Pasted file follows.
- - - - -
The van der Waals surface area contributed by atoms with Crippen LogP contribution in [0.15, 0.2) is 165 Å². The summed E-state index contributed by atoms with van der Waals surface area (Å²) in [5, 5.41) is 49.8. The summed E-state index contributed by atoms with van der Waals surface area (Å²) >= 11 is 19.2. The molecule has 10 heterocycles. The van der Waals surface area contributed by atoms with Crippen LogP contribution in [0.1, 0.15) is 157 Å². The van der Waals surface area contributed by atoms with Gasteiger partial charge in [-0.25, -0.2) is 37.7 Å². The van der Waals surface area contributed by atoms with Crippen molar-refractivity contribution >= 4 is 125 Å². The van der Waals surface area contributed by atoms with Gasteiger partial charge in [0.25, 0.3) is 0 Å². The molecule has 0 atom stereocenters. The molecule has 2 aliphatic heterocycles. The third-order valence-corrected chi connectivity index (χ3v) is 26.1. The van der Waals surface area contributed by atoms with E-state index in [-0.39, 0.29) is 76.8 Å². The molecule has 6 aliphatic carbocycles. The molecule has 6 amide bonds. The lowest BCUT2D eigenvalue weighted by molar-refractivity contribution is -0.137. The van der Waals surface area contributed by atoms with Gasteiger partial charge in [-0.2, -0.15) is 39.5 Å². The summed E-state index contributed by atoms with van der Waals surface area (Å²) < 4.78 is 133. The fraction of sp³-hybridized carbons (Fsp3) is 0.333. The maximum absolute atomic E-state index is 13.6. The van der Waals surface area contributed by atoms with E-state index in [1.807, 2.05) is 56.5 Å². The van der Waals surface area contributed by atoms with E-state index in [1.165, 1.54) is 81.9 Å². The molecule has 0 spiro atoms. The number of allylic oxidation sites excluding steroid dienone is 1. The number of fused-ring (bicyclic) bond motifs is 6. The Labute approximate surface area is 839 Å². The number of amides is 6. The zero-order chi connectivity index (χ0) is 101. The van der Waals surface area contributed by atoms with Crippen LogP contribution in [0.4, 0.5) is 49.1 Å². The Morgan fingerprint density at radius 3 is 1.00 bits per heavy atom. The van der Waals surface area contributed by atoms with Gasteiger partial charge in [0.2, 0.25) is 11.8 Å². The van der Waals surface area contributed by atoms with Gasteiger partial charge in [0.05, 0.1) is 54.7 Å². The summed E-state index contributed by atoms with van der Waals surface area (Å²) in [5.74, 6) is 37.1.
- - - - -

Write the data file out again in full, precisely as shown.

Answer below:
The van der Waals surface area contributed by atoms with Crippen LogP contribution in [0.15, 0.2) is 165 Å². The summed E-state index contributed by atoms with van der Waals surface area (Å²) in [5, 5.41) is 49.8. The summed E-state index contributed by atoms with van der Waals surface area (Å²) >= 11 is 19.2. The molecule has 10 heterocycles. The van der Waals surface area contributed by atoms with Crippen LogP contribution in [0.1, 0.15) is 157 Å². The van der Waals surface area contributed by atoms with Gasteiger partial charge in [-0.25, -0.2) is 37.7 Å². The van der Waals surface area contributed by atoms with Crippen molar-refractivity contribution >= 4 is 125 Å². The van der Waals surface area contributed by atoms with Gasteiger partial charge in [0.25, 0.3) is 0 Å². The molecule has 0 atom stereocenters. The molecule has 2 aliphatic heterocycles. The third-order valence-corrected chi connectivity index (χ3v) is 26.1. The van der Waals surface area contributed by atoms with E-state index in [-0.39, 0.29) is 76.8 Å². The molecule has 6 aliphatic carbocycles. The molecule has 6 amide bonds. The lowest BCUT2D eigenvalue weighted by molar-refractivity contribution is -0.137. The van der Waals surface area contributed by atoms with Gasteiger partial charge in [-0.2, -0.15) is 39.5 Å². The summed E-state index contributed by atoms with van der Waals surface area (Å²) < 4.78 is 133. The fraction of sp³-hybridized carbons (Fsp3) is 0.333. The maximum absolute atomic E-state index is 13.6. The van der Waals surface area contributed by atoms with E-state index in [1.807, 2.05) is 56.5 Å². The van der Waals surface area contributed by atoms with E-state index in [1.165, 1.54) is 81.9 Å². The molecule has 0 spiro atoms. The number of allylic oxidation sites excluding steroid dienone is 1. The number of fused-ring (bicyclic) bond motifs is 6. The Labute approximate surface area is 839 Å². The number of amides is 6. The zero-order chi connectivity index (χ0) is 101. The van der Waals surface area contributed by atoms with Crippen LogP contribution in [0.4, 0.5) is 49.1 Å². The Morgan fingerprint density at radius 3 is 1.00 bits per heavy atom. The van der Waals surface area contributed by atoms with Gasteiger partial charge in [0.2, 0.25) is 11.8 Å². The van der Waals surface area contributed by atoms with Gasteiger partial charge in [0.05, 0.1) is 54.7 Å². The summed E-state index contributed by atoms with van der Waals surface area (Å²) in [5.74, 6) is 37.1.